Court orders concerning a child rarely remain the same over a child’s 18 years of life. As life circumstances for each parent and child change, custody orders also may need to change. Once a court issues a child custody order about a child, it can only be changed when one party files a petition with the court for modification. If the parties agree to change the current custody order, they can file a joint petition to change custody, which the judge is likely to approve. However, the more common scenario is that one parent is seeking to change the existing custody order over the objection of the other parent.
In order to merit a modification, the parent seeking custody must prove that there has been a change in the child’s life and/or in the parents’ lives that materially or substantially affects the child’s welfare. If the proposed change in custody is based on a change in a parent’s life, then the petitioning parent must prove that the change also affects the child, not just the parent. This change typically must have occurred since the court last issued a custody order in the parties’ case. If the condition in question existed at the time of the last custody order, then the parent must show that the condition has improved or worsened substantially since the last custody order. The change that supports a custody modification can be either positive or negative, depending on the circumstances.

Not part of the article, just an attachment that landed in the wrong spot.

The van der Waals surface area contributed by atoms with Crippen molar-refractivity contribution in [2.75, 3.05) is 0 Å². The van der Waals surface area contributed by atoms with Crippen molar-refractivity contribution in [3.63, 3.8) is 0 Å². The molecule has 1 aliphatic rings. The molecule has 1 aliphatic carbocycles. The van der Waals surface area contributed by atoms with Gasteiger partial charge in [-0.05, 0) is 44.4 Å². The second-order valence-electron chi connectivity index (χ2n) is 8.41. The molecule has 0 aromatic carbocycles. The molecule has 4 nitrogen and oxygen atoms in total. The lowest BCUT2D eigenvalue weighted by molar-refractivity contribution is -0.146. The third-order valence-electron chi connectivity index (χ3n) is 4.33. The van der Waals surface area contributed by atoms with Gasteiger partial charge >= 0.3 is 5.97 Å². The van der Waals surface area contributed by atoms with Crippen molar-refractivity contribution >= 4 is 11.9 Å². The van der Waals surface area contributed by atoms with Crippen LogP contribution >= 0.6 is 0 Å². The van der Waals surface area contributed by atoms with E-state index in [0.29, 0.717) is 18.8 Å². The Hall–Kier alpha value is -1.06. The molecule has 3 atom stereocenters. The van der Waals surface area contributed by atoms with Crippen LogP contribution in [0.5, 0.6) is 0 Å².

Some changes in life situations that might justify a child custody modification include the following:
- The child is not being adequately cared for because one parent has developed a drug or alcohol problem
- One parent relocates to another state or a considerable distance away
- A parent remarries or develops a relationship with a new significant other
The court will base its decision on a petition to modify child custody on the best interest of the child. Among the factors that the court considers in determining the child’s best interest are the child’s welfare, the child’s physical needs, the child’s emotional needs, the fitness of each parent to care for the child, and the fitness of each parent to retain a parental relationship.
If you wish to explore the possibility of modifying your child custody order, the Shaw Law Firm, LLC, can assist you. We will evaluate your situation and advise you about your available options in terms of filing a petition to modify custody in your case. Contact us or call today to learn how Shaw Law can work with you to achieve the best outcome possible for you and your children.
Scott Shaw is founder and principle of Shaw Law Firm LLC, founded in 1995 and dedicated solely to divorce, family law and child custody matters that must be addressed and decided in the state of Georgia. Shaw Law Firm serves the greater Metro Atlanta area, particularly the counties of Fulton, Gwinnett, Cobb, Cherokee, Forsyth, Paulding, Henry, Fayette, Coweta, Newton, Walton, Bartow and Douglas. Schedule a consultation today at 770-594-8309.